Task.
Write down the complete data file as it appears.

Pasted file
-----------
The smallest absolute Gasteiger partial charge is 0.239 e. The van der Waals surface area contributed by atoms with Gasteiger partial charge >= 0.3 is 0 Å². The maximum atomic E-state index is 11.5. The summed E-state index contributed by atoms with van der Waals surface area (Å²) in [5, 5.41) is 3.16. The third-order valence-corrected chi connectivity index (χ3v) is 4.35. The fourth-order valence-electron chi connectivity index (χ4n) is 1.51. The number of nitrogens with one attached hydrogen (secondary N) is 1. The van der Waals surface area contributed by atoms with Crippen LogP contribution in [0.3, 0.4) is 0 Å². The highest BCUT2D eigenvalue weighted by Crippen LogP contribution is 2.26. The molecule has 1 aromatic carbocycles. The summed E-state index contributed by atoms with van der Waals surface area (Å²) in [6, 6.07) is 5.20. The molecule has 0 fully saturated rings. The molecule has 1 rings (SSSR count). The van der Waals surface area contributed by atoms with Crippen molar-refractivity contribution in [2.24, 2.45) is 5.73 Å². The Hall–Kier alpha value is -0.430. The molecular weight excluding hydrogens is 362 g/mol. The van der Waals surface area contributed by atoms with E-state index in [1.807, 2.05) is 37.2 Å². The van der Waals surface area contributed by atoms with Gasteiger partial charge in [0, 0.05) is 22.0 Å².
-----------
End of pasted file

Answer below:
The smallest absolute Gasteiger partial charge is 0.239 e. The van der Waals surface area contributed by atoms with Gasteiger partial charge >= 0.3 is 0 Å². The maximum atomic E-state index is 11.5. The summed E-state index contributed by atoms with van der Waals surface area (Å²) in [5, 5.41) is 3.16. The third-order valence-corrected chi connectivity index (χ3v) is 4.35. The fourth-order valence-electron chi connectivity index (χ4n) is 1.51. The number of nitrogens with one attached hydrogen (secondary N) is 1. The van der Waals surface area contributed by atoms with Crippen LogP contribution in [0.3, 0.4) is 0 Å². The highest BCUT2D eigenvalue weighted by Crippen LogP contribution is 2.26. The molecule has 1 aromatic carbocycles. The summed E-state index contributed by atoms with van der Waals surface area (Å²) in [6, 6.07) is 5.20. The molecule has 0 fully saturated rings. The molecule has 1 rings (SSSR count). The van der Waals surface area contributed by atoms with Crippen molar-refractivity contribution in [2.24, 2.45) is 5.73 Å². The Hall–Kier alpha value is -0.430. The molecular weight excluding hydrogens is 362 g/mol. The van der Waals surface area contributed by atoms with E-state index in [1.807, 2.05) is 37.2 Å². The van der Waals surface area contributed by atoms with Gasteiger partial charge in [0, 0.05) is 22.0 Å².